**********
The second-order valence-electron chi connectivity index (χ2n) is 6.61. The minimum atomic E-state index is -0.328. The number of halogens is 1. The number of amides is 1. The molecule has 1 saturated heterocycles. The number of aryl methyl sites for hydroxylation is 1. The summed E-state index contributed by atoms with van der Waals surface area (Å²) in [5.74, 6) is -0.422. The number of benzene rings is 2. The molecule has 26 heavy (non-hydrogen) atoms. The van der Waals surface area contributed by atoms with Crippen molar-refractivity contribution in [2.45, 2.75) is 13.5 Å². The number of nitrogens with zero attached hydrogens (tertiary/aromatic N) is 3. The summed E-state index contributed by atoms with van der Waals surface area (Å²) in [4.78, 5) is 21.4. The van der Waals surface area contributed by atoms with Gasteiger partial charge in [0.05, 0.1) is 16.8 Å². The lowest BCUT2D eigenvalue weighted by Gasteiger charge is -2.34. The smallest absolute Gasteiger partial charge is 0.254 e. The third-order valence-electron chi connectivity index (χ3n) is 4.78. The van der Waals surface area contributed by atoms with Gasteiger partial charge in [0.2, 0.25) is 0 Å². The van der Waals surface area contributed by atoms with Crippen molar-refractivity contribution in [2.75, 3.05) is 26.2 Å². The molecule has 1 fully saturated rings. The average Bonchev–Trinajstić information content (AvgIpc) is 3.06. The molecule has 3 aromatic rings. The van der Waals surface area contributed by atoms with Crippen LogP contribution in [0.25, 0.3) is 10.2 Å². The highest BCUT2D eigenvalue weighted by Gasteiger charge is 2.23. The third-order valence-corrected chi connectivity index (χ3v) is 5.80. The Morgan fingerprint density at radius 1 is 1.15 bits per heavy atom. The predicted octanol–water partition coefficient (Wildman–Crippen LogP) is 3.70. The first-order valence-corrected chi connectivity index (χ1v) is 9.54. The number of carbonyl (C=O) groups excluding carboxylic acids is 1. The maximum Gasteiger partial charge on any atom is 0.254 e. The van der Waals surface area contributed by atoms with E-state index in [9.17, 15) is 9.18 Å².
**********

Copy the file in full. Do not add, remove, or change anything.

The second-order valence-electron chi connectivity index (χ2n) is 6.61. The minimum atomic E-state index is -0.328. The number of halogens is 1. The number of amides is 1. The molecule has 1 saturated heterocycles. The number of aryl methyl sites for hydroxylation is 1. The summed E-state index contributed by atoms with van der Waals surface area (Å²) in [5.74, 6) is -0.422. The number of benzene rings is 2. The molecule has 26 heavy (non-hydrogen) atoms. The van der Waals surface area contributed by atoms with Crippen molar-refractivity contribution in [2.45, 2.75) is 13.5 Å². The number of nitrogens with zero attached hydrogens (tertiary/aromatic N) is 3. The summed E-state index contributed by atoms with van der Waals surface area (Å²) in [4.78, 5) is 21.4. The van der Waals surface area contributed by atoms with Gasteiger partial charge in [0.05, 0.1) is 16.8 Å². The lowest BCUT2D eigenvalue weighted by Gasteiger charge is -2.34. The smallest absolute Gasteiger partial charge is 0.254 e. The third-order valence-electron chi connectivity index (χ3n) is 4.78. The van der Waals surface area contributed by atoms with Gasteiger partial charge in [0.2, 0.25) is 0 Å². The van der Waals surface area contributed by atoms with Crippen molar-refractivity contribution in [2.75, 3.05) is 26.2 Å². The molecule has 1 fully saturated rings. The average Bonchev–Trinajstić information content (AvgIpc) is 3.06. The molecule has 3 aromatic rings. The van der Waals surface area contributed by atoms with Crippen LogP contribution in [0.25, 0.3) is 10.2 Å². The highest BCUT2D eigenvalue weighted by Gasteiger charge is 2.23. The third-order valence-corrected chi connectivity index (χ3v) is 5.80. The Morgan fingerprint density at radius 1 is 1.15 bits per heavy atom. The predicted octanol–water partition coefficient (Wildman–Crippen LogP) is 3.70. The first-order valence-corrected chi connectivity index (χ1v) is 9.54. The number of carbonyl (C=O) groups excluding carboxylic acids is 1. The maximum Gasteiger partial charge on any atom is 0.254 e. The van der Waals surface area contributed by atoms with E-state index in [9.17, 15) is 9.18 Å².